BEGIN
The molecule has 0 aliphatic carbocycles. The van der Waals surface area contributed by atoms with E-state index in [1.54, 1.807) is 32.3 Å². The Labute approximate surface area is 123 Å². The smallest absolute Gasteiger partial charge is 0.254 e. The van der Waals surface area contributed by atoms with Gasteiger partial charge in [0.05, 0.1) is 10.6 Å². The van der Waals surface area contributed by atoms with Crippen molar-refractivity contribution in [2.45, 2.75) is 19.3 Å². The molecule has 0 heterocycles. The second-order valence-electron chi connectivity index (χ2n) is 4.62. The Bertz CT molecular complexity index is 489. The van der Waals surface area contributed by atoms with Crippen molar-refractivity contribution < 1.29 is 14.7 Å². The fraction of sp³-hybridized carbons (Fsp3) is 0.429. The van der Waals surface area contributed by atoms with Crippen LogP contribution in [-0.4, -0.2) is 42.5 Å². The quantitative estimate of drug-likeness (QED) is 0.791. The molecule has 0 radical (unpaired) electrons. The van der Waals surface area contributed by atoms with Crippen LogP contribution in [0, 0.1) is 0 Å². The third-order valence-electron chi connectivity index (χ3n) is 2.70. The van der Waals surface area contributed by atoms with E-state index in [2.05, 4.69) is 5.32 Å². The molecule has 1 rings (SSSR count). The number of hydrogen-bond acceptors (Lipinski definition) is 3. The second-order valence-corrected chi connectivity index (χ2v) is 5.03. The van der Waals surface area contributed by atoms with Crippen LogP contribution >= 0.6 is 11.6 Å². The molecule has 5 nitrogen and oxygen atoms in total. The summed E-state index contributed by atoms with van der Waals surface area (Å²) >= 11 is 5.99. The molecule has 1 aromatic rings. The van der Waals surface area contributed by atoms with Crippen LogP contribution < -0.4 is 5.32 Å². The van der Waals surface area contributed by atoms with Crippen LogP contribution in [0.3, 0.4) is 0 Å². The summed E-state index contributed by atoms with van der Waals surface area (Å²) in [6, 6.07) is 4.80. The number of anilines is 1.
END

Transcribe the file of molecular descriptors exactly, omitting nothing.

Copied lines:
The molecule has 0 aliphatic carbocycles. The van der Waals surface area contributed by atoms with E-state index in [1.54, 1.807) is 32.3 Å². The Labute approximate surface area is 123 Å². The smallest absolute Gasteiger partial charge is 0.254 e. The van der Waals surface area contributed by atoms with Gasteiger partial charge in [0.05, 0.1) is 10.6 Å². The van der Waals surface area contributed by atoms with Crippen molar-refractivity contribution in [2.45, 2.75) is 19.3 Å². The molecule has 0 heterocycles. The second-order valence-electron chi connectivity index (χ2n) is 4.62. The Bertz CT molecular complexity index is 489. The van der Waals surface area contributed by atoms with Crippen molar-refractivity contribution < 1.29 is 14.7 Å². The fraction of sp³-hybridized carbons (Fsp3) is 0.429. The van der Waals surface area contributed by atoms with Crippen LogP contribution in [-0.4, -0.2) is 42.5 Å². The quantitative estimate of drug-likeness (QED) is 0.791. The molecule has 0 radical (unpaired) electrons. The van der Waals surface area contributed by atoms with Crippen LogP contribution in [0, 0.1) is 0 Å². The third-order valence-electron chi connectivity index (χ3n) is 2.70. The van der Waals surface area contributed by atoms with E-state index in [2.05, 4.69) is 5.32 Å². The molecule has 1 rings (SSSR count). The number of hydrogen-bond acceptors (Lipinski definition) is 3. The second-order valence-corrected chi connectivity index (χ2v) is 5.03. The van der Waals surface area contributed by atoms with Crippen LogP contribution >= 0.6 is 11.6 Å². The molecule has 5 nitrogen and oxygen atoms in total. The summed E-state index contributed by atoms with van der Waals surface area (Å²) >= 11 is 5.99. The molecule has 1 aromatic rings. The van der Waals surface area contributed by atoms with Crippen LogP contribution < -0.4 is 5.32 Å². The van der Waals surface area contributed by atoms with Crippen LogP contribution in [0.3, 0.4) is 0 Å². The summed E-state index contributed by atoms with van der Waals surface area (Å²) in [6, 6.07) is 4.80. The number of anilines is 1.